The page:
Speaker: Amalia Kokkinaki (PhD, Assistant Professor, Environmental Science, Environmental Engineering, University of San Francisco)
Title: Large-scale inverse problems and data assimilation in hydrogeology: developments and challenges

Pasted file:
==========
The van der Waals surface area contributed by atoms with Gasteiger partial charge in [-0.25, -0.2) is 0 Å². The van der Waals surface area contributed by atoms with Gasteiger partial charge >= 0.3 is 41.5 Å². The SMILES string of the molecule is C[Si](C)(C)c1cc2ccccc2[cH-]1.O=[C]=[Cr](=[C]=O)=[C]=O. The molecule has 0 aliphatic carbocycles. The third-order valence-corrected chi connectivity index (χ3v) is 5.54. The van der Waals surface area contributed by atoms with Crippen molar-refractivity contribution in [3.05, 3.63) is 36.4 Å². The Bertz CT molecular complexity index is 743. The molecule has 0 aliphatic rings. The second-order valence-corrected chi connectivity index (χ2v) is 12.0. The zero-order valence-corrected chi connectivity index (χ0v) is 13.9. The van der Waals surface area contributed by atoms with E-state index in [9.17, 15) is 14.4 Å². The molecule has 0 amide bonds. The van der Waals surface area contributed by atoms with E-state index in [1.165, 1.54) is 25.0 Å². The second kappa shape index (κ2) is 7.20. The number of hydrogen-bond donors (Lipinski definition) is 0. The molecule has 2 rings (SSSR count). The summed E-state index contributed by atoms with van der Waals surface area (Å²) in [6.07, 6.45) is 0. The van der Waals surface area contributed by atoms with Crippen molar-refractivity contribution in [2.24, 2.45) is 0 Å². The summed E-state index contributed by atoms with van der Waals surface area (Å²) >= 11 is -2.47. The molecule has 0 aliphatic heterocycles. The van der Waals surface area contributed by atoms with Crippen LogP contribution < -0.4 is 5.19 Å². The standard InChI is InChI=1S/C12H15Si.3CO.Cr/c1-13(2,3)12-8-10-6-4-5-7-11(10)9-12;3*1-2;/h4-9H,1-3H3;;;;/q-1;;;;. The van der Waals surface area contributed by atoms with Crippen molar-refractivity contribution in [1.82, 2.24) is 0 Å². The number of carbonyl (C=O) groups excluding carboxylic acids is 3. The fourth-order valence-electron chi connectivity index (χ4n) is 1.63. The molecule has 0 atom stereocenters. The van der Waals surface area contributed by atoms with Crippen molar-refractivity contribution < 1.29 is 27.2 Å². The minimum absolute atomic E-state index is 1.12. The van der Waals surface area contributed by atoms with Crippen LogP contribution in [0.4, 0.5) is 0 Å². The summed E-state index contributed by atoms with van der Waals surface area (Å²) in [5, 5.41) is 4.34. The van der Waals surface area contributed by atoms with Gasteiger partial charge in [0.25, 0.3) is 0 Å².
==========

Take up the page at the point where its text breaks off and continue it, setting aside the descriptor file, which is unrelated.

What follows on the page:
Abstract: In hydrogeology, inverse problems and data assimilation are used to estimate the properties of the subsurface using noisy, indirect measurements, as well as to track fluid movement through the soil or rock matrix. Applications include characterization for improved site cleanup, water resources management, and identification of contaminant sources. The corresponding inverse problems range from weakly nonlinear, such as pressure dissipation in mildly heterogeneous formations, to strongly nonlinear, such as multiphase flow in heterogeneous formations. A variety of techniques have been used over the last two decades to tackle such inverse problems, including deterministic/regularization based techniques to stochastic Bayesian estimation techniques. In this talk, a review of these methods will be presented, focusing on methods that are applicable for large scale systems with thousands to millions of unknowns, and specifically addressing the tradeoff between computational efficiency and estimation accuracy. The challenges associated with strongly non-linear problems, and Kalman Filtering variants that can address such problems will be discussed. The talk will close with an overview of current research needs for inverse modeling methods in the field of hydrogeology.